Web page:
The IRA-EQIP application deadline is March 14, 2023, however through the streamlined application and contract approval approach, applications will be assessed and ranked as they are submitted to the USDA Field Service Center. Based on funds availability, application assessments with a ranking score of 180 points or greater will be preapproved immediately for the first batch of funding. Producers are encouraged to apply for the IRA-EQIP funds at their earliest convenience. Additional sign-up batches may be announced at a later date, subject to the availability of funding.
Agricultural producers in Cross, St. Francis, Lee, Phillips, Desha, and Chicot counties will have the opportunity to apply to implement climate smart practices and enhancements on their operation via IRA-CSP. To be considered for this round of funding, producers should apply by March 14, 2023.
For ACEP Agricultural Land Easements (ACEP-ALE) or Wetland Reserve Easements (ACEP-WRE), applications for the current IRA funding cycle must be submitted by March 17, 2023, for the first funding round. This year, NRCS will prioritize ACEP-ALE for grasslands in areas of highest risk for conversion to non-grassland uses to prevent the release of soil carbon stores. Meanwhile, NRCS will prioritize ACEP-WRE for eligible lands that contain soils high in organic carbon.
NRCS plans to roll out the next RCPP funding opportunity in early spring, which will include IRA funds from fiscal year 2023.
Other opportunities for agreements and partnerships at the state level will be announced for fiscal year 2023 in the coming months. The IRA provides funding to support those strategic partnerships with local, regional and national organizations. This will include outreach to underserved producers to ensure IRA climate funding is reaching those who have been previously unable to access conservation assistance.
Water Supply Investments
USDA also released the Western Water and Working Lands Framework for Conservation Action that identifies 13 strategies that guide NRCS’s investments for helping agricultural producers and communities respond to the significant challenges resulting from threats to the water supply in the Nation's most arid landscapes. Assistance delivered through these water-related strategies also helps build resilience to climate-change impacts such as droughts, wildfires and floods. Many of the resilience-focused activities and systems are also Climate Smart Agriculture and Forestry mitigation activities, which support carbon sequestration or greenhouse gas emissions reductions. Climate-smart mitigation activities are supported by the additional investments available from the IRA. As part of the Western Water and Working Lands Framework for Conservation Action, USDA is also announcing and highlighting other drought focused investments, including the WaterSMART Initiative.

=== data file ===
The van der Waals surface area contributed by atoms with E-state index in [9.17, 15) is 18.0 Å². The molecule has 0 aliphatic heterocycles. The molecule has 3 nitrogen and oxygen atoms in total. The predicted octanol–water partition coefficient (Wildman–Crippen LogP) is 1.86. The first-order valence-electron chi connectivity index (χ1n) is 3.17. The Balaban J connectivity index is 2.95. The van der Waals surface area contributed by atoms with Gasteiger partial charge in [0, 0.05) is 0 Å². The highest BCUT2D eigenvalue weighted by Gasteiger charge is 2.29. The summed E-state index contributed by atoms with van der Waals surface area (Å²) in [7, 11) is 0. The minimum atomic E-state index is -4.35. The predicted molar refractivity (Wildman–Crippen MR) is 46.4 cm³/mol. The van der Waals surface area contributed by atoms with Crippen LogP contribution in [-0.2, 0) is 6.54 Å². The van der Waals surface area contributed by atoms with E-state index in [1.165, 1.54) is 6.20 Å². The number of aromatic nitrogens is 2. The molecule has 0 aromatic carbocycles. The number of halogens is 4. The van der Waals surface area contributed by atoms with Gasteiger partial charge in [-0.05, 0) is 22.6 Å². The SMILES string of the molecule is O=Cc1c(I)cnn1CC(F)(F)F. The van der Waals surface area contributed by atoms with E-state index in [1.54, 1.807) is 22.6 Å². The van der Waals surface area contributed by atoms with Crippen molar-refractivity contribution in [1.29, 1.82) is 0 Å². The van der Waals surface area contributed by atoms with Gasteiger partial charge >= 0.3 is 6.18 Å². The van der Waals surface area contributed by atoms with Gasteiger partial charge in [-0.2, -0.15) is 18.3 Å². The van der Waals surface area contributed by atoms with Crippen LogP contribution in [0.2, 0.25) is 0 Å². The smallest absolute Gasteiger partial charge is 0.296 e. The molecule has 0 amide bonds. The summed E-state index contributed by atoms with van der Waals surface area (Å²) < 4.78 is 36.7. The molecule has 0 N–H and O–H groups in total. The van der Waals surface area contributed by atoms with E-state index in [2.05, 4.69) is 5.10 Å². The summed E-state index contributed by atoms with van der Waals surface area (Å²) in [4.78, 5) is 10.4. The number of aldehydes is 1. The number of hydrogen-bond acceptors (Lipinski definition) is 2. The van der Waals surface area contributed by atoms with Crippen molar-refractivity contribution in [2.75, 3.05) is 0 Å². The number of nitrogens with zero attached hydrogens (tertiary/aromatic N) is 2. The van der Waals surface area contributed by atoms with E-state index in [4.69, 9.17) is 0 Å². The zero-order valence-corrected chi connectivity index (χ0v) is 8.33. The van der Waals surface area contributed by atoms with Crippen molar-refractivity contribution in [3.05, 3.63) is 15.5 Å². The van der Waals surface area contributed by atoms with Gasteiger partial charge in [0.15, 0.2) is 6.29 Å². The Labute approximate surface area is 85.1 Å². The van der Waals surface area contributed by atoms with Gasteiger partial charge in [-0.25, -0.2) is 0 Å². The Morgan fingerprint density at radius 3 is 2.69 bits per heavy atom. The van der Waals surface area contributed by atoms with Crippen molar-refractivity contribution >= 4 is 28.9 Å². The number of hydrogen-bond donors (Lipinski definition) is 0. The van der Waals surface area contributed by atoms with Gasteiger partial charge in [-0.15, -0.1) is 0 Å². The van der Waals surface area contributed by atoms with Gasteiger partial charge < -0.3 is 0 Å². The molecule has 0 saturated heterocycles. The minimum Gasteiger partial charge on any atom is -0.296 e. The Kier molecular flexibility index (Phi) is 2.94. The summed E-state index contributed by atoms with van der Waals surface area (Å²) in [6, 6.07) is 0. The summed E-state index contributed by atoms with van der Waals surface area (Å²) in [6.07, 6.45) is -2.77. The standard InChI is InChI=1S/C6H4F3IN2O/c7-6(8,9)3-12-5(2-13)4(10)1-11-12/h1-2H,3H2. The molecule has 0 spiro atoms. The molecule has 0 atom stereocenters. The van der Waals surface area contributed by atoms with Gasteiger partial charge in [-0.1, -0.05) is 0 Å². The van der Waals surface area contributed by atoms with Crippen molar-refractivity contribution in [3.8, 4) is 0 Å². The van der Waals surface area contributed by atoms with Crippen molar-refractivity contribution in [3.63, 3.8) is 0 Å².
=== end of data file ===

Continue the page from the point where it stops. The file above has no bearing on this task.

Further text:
On Nov. 21, 2022, USDA published a Federal Register Notice requesting public input on implementation of the funding provided by the IRA and sought comments on program delivery and outreach, especially for underserved producers. That notice closed on Dec. 21, 2022, and NRCS received over 450 comments from the public, which the agency is using to guide actions in fiscal year 2023 and will continue to identify and adopt additional changes based on that public feedback in fiscal year 2024 and in future years.
On Aug. 16, 2022, President Biden signed the IRA into law. It is a historic, once-in-a-generation investment and opportunity for the agricultural communities that USDA serves. The IRA will help producers stay on the farm, prevent producers from becoming ineligible for future assistance and promote climate-smart agriculture by increasing access to conservation assistance.
USDA touches the lives of all Americans each day in so many positive ways. Under the Biden-Harris administration, USDA is transforming America’s food system with a greater focus on more resilient local and regional food production, fairer markets for all producers, ensuring access to safe, healthy and nutritious food in all communities, building new markets and streams of income for farmers and producers using climate smart food and forestry practices, making historic investments in infrastructure and clean energy capabilities in rural America, and committing to equity across the Department by removing systemic barriers and building a workforce more representative of America. To learn more, visit usda.gov.